Tell someone you’re going to Amsterdam, and you’ll be met with a chuckle and a knowing smile.
Yes, everyone will think you’re going for the hookers and weed, but there’s much more to Amsterdam. The Netherlands’s permissive attitudes are the product of a long history of liberalism and tolerance that dates back far before the advent of drug tourism and prostitutes’ unions. A refuge for Protestants and Jews in the 16th and 17th centuries, Amsterdam earned tremendous wealth as the center of a trading empire that stretched from the New York (sorry: New Amsterdam) to Indonesia. The city’s wealth served as an incubator for the artistic achievements of the Dutch Golden Age and the economic and political birth of modern Europe. Today, Amsterdam is a diverse and progressive city as famous for its art museums and quaint canal-side cafes as for its coffeeshops and prostitution.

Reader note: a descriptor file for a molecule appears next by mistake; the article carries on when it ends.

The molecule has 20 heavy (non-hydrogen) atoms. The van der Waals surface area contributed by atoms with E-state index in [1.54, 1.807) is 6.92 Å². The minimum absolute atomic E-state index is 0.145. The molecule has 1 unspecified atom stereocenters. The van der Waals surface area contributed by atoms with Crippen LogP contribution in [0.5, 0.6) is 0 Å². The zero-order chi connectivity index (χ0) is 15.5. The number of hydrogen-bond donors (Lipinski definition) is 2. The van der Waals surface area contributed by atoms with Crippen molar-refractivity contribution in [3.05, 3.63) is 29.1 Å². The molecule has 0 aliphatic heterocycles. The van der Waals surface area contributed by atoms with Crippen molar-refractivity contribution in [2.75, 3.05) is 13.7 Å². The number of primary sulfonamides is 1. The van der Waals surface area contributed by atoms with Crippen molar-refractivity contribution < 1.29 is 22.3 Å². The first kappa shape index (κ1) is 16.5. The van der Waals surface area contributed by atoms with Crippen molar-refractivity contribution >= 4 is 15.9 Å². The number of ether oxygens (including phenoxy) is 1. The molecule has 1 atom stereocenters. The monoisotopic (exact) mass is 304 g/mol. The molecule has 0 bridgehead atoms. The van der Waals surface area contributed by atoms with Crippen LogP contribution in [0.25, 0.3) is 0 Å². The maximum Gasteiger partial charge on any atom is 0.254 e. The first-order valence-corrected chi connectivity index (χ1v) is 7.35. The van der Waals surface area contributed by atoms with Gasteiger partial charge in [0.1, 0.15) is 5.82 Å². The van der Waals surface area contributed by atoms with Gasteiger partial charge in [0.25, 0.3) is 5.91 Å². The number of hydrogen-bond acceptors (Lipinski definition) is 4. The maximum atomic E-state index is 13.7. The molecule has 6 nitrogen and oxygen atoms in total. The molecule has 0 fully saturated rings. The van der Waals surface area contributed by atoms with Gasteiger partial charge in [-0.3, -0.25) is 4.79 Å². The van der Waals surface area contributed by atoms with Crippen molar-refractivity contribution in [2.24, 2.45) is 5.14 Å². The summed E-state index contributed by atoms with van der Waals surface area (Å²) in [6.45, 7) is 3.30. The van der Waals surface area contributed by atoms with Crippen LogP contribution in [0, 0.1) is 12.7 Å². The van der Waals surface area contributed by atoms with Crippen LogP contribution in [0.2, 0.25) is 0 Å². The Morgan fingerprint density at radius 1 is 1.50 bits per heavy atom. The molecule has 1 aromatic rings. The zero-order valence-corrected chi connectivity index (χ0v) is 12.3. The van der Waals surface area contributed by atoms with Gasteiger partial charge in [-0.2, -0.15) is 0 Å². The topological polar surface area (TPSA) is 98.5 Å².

The heart of the museum is the second-floor gallery of art from the Dutch Golden Age.
Don’t miss the intricate organ case designed by Jacob van Campen, architect of the Koninklijk Palace.
A calm square lined with cafes and bars, making it one of the best places in the city for relaxed people watching.
Van Gogh only painted for about a decade, but he left behind a remarkable legacy of paintings and drawings, as well as his left ear.
Whether you come for the art, music, or the sanctuary, tread lightly—you’re walking on 35 generations of Amsterdam’s dead.
Amsterdam was last modified: October 24th, 2015 by